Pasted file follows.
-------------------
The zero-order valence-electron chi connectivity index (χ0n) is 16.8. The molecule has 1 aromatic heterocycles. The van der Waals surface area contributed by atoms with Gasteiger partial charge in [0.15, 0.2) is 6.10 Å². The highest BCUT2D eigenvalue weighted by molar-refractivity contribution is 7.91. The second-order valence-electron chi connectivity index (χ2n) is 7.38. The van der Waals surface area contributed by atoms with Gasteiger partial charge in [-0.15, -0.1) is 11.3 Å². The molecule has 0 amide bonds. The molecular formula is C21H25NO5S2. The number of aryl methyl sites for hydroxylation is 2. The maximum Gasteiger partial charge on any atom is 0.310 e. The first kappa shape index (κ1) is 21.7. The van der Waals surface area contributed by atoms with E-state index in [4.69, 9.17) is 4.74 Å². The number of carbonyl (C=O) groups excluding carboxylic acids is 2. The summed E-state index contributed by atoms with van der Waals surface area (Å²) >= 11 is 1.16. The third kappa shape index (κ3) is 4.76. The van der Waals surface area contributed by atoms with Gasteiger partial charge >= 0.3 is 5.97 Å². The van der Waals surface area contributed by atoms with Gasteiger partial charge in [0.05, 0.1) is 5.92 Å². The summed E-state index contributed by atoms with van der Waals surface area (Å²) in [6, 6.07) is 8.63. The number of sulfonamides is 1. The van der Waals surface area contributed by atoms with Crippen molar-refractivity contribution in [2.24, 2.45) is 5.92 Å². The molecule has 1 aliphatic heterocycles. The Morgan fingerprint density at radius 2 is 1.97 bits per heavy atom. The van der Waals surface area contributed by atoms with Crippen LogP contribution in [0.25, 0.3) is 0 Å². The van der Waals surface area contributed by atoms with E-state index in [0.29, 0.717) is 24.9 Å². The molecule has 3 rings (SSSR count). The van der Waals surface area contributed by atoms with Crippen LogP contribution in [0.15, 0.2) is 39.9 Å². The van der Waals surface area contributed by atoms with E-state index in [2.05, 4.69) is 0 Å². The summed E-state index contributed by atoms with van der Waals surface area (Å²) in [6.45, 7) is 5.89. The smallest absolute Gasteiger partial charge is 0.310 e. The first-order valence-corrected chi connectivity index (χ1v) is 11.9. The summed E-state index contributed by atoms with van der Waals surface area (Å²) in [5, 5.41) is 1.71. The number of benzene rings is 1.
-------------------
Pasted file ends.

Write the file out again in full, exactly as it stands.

The zero-order valence-electron chi connectivity index (χ0n) is 16.8. The molecule has 1 aromatic heterocycles. The van der Waals surface area contributed by atoms with Gasteiger partial charge in [0.15, 0.2) is 6.10 Å². The highest BCUT2D eigenvalue weighted by molar-refractivity contribution is 7.91. The second-order valence-electron chi connectivity index (χ2n) is 7.38. The van der Waals surface area contributed by atoms with Gasteiger partial charge in [-0.15, -0.1) is 11.3 Å². The molecule has 0 amide bonds. The molecular formula is C21H25NO5S2. The number of aryl methyl sites for hydroxylation is 2. The maximum Gasteiger partial charge on any atom is 0.310 e. The first kappa shape index (κ1) is 21.7. The van der Waals surface area contributed by atoms with E-state index in [4.69, 9.17) is 4.74 Å². The number of carbonyl (C=O) groups excluding carboxylic acids is 2. The summed E-state index contributed by atoms with van der Waals surface area (Å²) >= 11 is 1.16. The third kappa shape index (κ3) is 4.76. The van der Waals surface area contributed by atoms with Gasteiger partial charge >= 0.3 is 5.97 Å². The van der Waals surface area contributed by atoms with Gasteiger partial charge in [0.05, 0.1) is 5.92 Å². The summed E-state index contributed by atoms with van der Waals surface area (Å²) in [6, 6.07) is 8.63. The number of sulfonamides is 1. The van der Waals surface area contributed by atoms with Crippen molar-refractivity contribution in [2.24, 2.45) is 5.92 Å². The molecule has 1 aliphatic heterocycles. The Morgan fingerprint density at radius 2 is 1.97 bits per heavy atom. The van der Waals surface area contributed by atoms with Crippen LogP contribution in [0.25, 0.3) is 0 Å². The van der Waals surface area contributed by atoms with E-state index in [0.29, 0.717) is 24.9 Å². The molecule has 3 rings (SSSR count). The van der Waals surface area contributed by atoms with Crippen LogP contribution in [0.15, 0.2) is 39.9 Å². The van der Waals surface area contributed by atoms with E-state index in [2.05, 4.69) is 0 Å². The summed E-state index contributed by atoms with van der Waals surface area (Å²) in [6.45, 7) is 5.89. The smallest absolute Gasteiger partial charge is 0.310 e. The first-order valence-corrected chi connectivity index (χ1v) is 11.9. The summed E-state index contributed by atoms with van der Waals surface area (Å²) in [5, 5.41) is 1.71. The number of benzene rings is 1.